Pharo: Reinventing Smalltalk

Richard Kenneth Eng
Nov 1, 2017 · 8 min read

Stéphane Ducasse is the Research Director at INRIA Lille leading the RMoD team into R&D for Pharo, the Smalltalk-inspired open source programming language. He is also the President of ESUG (European Smalltalk User Group). Stéphane is perhaps the most public face of Pharo, having produced many leading-edge advancements in the language, and given many talks and seminars about them.

Recently, I had the honour and pleasure of interviewing him for this article. I hope you enjoy his wonderful insights and vision for the future of Pharo.

Richard: Good morning, Stéphane. It’s a pleasure meeting you. As a leader for the development of Pharo, what do you see as the chief goals for the language?

Stéphane: This is a vast question! Let me try to answer in an organised manner and we can go deeper into them if you want later on.

First, we want to create an engine so that we can reinvent itself. Yes, this is a bit circular but the idea is to have a system that can evolve for the next 20 years. This has several consequences: infrastructure should be super robust and flexible, the system should be moldable to future needs, it should be reflective.

Second, we want an environment (community, teachers, entrepreneurs) where innovation and business bloom. For us, this is important — Pharo is not a prototype, it is a real platform. This is why we created the Pharo Consortium. This way, companies put money on the table to sustain Pharo development and their business.

Third, we want a system with new generation tools: tools that change the way to think and tackle your problems. We are working on new generation debuggers, browsers,…

Fourth, I want a system that empowers its users by being a place to learn.

Now Pharo is what we have today and not necessarily what we dream about. I’m used to saying that Pharo is a bus that we are all using and that we start from north of Europe heading south and by the time we arrive in the south
it should be a super new generation aircraft and not a bus.

Right now, we debug remotely live IoT devices; we code in the debugger; we can generate runtimes that are around 100-200K (we went down to 11K in fact). The tools such as GTInspector and the debugger are getting really good but I want more. :)

We know the places that we want to improve and we can discuss them.

Richard: What are the areas where Pharo has made progress?

Stéphane: Over the years, Pharo really improved in many areas, most of them related to infrastructure.

For example, the file system was rewritten from scratch based on the work of Colin Putney for Squeak. A new compiler, Opal, emerged. It supports Reflectivity, a new really powerful reflective layer actively developed by Marcus Denker. Opal needs another pass but it has been in production for several years already.

On the server side, Zinc, a new HTTP/HTTPS client server, was developed and it is actively maintained by Sven van Caekenberghe who uses Pharo on the server side in his company. Now what is really nice is also all the packages coming around Zinc, such a Teapot (you can write a HTTP server in a page of code), but also all the JSON, CVS and other conversion packages. They are all excellent and with nice documentation.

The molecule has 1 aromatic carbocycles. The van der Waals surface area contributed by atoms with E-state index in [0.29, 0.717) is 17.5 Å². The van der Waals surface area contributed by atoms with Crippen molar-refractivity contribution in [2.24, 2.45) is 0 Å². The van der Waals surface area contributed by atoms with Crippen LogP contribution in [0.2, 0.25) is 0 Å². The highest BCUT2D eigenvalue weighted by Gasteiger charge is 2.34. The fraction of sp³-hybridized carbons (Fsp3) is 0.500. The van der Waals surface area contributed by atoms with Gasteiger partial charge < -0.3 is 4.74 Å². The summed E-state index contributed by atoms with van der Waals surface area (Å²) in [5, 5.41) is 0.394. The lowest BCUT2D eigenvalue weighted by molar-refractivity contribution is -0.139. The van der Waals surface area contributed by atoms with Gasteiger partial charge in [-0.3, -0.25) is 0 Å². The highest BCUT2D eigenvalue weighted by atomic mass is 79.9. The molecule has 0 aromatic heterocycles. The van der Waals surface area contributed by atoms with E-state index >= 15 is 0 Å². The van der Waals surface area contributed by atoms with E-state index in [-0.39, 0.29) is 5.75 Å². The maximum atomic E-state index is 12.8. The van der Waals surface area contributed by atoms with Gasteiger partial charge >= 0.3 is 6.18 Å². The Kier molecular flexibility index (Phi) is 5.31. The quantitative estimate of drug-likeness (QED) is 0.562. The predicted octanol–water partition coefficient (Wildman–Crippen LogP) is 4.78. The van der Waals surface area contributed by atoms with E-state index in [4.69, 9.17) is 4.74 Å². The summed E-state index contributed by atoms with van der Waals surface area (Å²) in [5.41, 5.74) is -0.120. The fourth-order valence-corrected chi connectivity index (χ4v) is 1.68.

At the level of the tools, Pharo got a new set of powerful tools developed by the GT team. The inspector is simple gorgeous. The debugger got completely rewritten.

The Virtual Machine drastically evolved with the superb work of E. Miranda from Stelec and C. Béra from our team (and some other guys helping for some parts such as the JIT for ARM by Tim Rowledge). We will release soon an optimising JIT and we will get around 30% more speed. What is fascinating is that a team of two guys could deliver an enormous piece of engineering and compete with the team at Oracle and Google. Of course, Pharo will be still slower than Java or JS but let us compare the engineering time. It is amazing that the world is totally blind at this level.

In Pharo, we did not get millions of euros spent on the VM but we will be one of the four or five languages in the world with an optimising JIT. This is a bit sad that the world does not count the ratio of energy spent and result. So we can really feel proud of our results and the productivity of the approach.

For Pharo 70, the integration with Git is also radically changing our presence on GitHub and we are designing a new process for Pharo and its ecosystem.

A change that the end programmer does not really see but that we (the core dev team) are super proud to have: Pharo 70 is bootstrapped from source.
This is the result of three years of efforts and the PhD of G. Polito. Guille showed that he can produce kernels around 200k (he even did a kernel only printing two small ints in 11k!). Now people may wonder why we are so excited about this:

  • first, a bootstrap is a process to make sure that we know how to initialize core aspects, it also helps building the notion of time zero. We have the warranty that we can identify such state.